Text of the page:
Even though I’m being a little tongue in cheek – Nephi did do all of these things. He did build a boat. He was big (even though we don’t really know what, exactly, this meant, or how he might have looked). He did physically shock his brothers. He did display immense amounts of faith throughout his life. But he wasn’t Hercules. He wasn’t “magically” endowed with these powers.

He cultivated them, and so can we. In fact, Nephi gives us the exact pattern he used to understand the mysteries of God.

Was Nephi special? Absolutely. God made Him special. This is the miracle of the grace of our Savior. He can take normal people like us – and if we are humble, then we can be made into people who seem mythical – in physical, mental, emotional, and spiritual strength.

Okay…so let’s get on with it, then.


We read:

“…I, Nephi, was desirous also that I might see, and hear, and know of these things, …” – 1 Nephi 10:17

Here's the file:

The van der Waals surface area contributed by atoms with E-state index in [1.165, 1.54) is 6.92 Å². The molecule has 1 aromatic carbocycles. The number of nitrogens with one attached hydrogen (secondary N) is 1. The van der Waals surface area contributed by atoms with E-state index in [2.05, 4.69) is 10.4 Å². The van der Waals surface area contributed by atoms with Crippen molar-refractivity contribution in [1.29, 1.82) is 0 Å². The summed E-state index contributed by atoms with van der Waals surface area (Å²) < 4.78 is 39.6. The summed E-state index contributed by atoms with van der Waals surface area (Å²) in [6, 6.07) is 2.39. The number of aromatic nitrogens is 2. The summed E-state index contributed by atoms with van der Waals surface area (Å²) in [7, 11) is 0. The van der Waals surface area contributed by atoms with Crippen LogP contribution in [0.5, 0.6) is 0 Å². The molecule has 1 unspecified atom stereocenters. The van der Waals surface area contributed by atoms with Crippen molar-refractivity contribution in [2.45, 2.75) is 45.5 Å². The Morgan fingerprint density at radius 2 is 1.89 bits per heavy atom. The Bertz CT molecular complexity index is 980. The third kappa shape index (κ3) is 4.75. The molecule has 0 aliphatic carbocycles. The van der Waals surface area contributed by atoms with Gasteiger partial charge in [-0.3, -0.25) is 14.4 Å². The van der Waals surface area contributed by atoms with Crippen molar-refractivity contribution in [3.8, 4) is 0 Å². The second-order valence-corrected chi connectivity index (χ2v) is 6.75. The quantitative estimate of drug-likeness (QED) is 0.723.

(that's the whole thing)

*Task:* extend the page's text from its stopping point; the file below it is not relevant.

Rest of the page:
In order to understand the mysteries of God, the first thing we need to have is desire. I guess it seems obvious, but it’s important to recognize. Heavenly Father doesn’t just pour his wisdom on people. It would actually be unfair. We must have desire.

What exactly is desire? Well, according to one of my favorite scripture supplements:

Desire: to long or hope for : exhibit or feel desire for
2 a : to express a wish for : request they desire an immediate answer
b archaic : to express a wish to : ask desired them to reconsider” – Miriam Webster Online Dictionary: Desire

Later on in this entry, the site explains that often “desire is used when a person has a great feeling for and actually strives to get what is wanted.” I really love this. The scriptures put it a similar way:

“And when ye shall receive these things, I would exhort you that ye would ask God, the Eternal Father, in the name of Christ, if these things are not true; and if ye shall ask with a sincere heart, with real intent, having faith in Christ, he will manifest the truth of it unto you, by the power of the Holy Ghost.” – Moroni 10:4